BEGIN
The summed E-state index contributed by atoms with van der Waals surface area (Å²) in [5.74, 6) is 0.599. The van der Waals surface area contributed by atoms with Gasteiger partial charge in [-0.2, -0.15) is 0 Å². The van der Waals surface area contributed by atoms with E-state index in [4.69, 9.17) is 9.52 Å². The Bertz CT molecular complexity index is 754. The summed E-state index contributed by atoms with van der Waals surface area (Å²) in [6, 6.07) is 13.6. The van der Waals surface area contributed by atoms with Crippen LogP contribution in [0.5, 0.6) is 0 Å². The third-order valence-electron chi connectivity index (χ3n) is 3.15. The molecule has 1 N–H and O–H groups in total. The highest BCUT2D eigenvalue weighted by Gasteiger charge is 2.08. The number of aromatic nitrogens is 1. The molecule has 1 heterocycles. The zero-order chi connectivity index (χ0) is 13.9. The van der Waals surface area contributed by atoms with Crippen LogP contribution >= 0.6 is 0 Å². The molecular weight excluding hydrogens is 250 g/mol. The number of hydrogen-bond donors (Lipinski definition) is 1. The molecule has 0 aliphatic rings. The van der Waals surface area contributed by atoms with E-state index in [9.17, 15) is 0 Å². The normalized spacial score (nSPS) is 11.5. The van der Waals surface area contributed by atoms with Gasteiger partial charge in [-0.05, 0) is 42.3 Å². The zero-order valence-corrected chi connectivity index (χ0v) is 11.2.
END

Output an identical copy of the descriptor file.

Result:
The summed E-state index contributed by atoms with van der Waals surface area (Å²) in [5.74, 6) is 0.599. The van der Waals surface area contributed by atoms with Gasteiger partial charge in [-0.2, -0.15) is 0 Å². The van der Waals surface area contributed by atoms with E-state index in [4.69, 9.17) is 9.52 Å². The Bertz CT molecular complexity index is 754. The summed E-state index contributed by atoms with van der Waals surface area (Å²) in [6, 6.07) is 13.6. The van der Waals surface area contributed by atoms with Crippen LogP contribution in [0.5, 0.6) is 0 Å². The third-order valence-electron chi connectivity index (χ3n) is 3.15. The molecule has 1 N–H and O–H groups in total. The highest BCUT2D eigenvalue weighted by Gasteiger charge is 2.08. The number of aromatic nitrogens is 1. The molecule has 1 heterocycles. The zero-order chi connectivity index (χ0) is 13.9. The van der Waals surface area contributed by atoms with Crippen LogP contribution >= 0.6 is 0 Å². The molecular weight excluding hydrogens is 250 g/mol. The number of hydrogen-bond donors (Lipinski definition) is 1. The molecule has 0 aliphatic rings. The van der Waals surface area contributed by atoms with E-state index in [9.17, 15) is 0 Å². The normalized spacial score (nSPS) is 11.5. The van der Waals surface area contributed by atoms with Gasteiger partial charge in [-0.05, 0) is 42.3 Å². The zero-order valence-corrected chi connectivity index (χ0v) is 11.2.